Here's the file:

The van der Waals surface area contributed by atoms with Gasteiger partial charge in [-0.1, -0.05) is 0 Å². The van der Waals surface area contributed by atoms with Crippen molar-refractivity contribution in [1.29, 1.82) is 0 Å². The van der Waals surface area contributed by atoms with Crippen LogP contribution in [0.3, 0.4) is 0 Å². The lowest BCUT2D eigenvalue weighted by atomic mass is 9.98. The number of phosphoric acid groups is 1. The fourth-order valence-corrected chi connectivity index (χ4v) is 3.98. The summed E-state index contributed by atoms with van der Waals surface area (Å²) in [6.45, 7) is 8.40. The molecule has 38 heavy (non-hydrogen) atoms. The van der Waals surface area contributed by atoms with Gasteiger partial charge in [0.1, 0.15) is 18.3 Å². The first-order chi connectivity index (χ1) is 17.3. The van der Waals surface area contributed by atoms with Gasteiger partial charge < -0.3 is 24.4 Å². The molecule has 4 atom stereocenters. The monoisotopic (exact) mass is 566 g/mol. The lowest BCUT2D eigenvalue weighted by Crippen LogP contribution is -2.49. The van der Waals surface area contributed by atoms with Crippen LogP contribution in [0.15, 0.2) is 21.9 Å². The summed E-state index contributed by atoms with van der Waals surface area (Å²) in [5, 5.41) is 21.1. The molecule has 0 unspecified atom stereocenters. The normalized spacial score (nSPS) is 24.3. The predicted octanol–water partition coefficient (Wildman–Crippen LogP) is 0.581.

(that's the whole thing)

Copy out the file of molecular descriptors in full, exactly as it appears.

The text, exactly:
The van der Waals surface area contributed by atoms with Gasteiger partial charge in [-0.1, -0.05) is 0 Å². The van der Waals surface area contributed by atoms with Crippen molar-refractivity contribution in [1.29, 1.82) is 0 Å². The van der Waals surface area contributed by atoms with Crippen LogP contribution in [0.3, 0.4) is 0 Å². The lowest BCUT2D eigenvalue weighted by atomic mass is 9.98. The number of phosphoric acid groups is 1. The fourth-order valence-corrected chi connectivity index (χ4v) is 3.98. The summed E-state index contributed by atoms with van der Waals surface area (Å²) in [6.45, 7) is 8.40. The molecule has 38 heavy (non-hydrogen) atoms. The van der Waals surface area contributed by atoms with Gasteiger partial charge in [0.1, 0.15) is 18.3 Å². The first-order chi connectivity index (χ1) is 17.3. The van der Waals surface area contributed by atoms with Gasteiger partial charge < -0.3 is 24.4 Å². The molecule has 4 atom stereocenters. The monoisotopic (exact) mass is 566 g/mol. The lowest BCUT2D eigenvalue weighted by Crippen LogP contribution is -2.49. The van der Waals surface area contributed by atoms with Crippen LogP contribution in [0.15, 0.2) is 21.9 Å². The summed E-state index contributed by atoms with van der Waals surface area (Å²) in [5, 5.41) is 21.1. The molecule has 0 unspecified atom stereocenters. The normalized spacial score (nSPS) is 24.3. The predicted octanol–water partition coefficient (Wildman–Crippen LogP) is 0.581.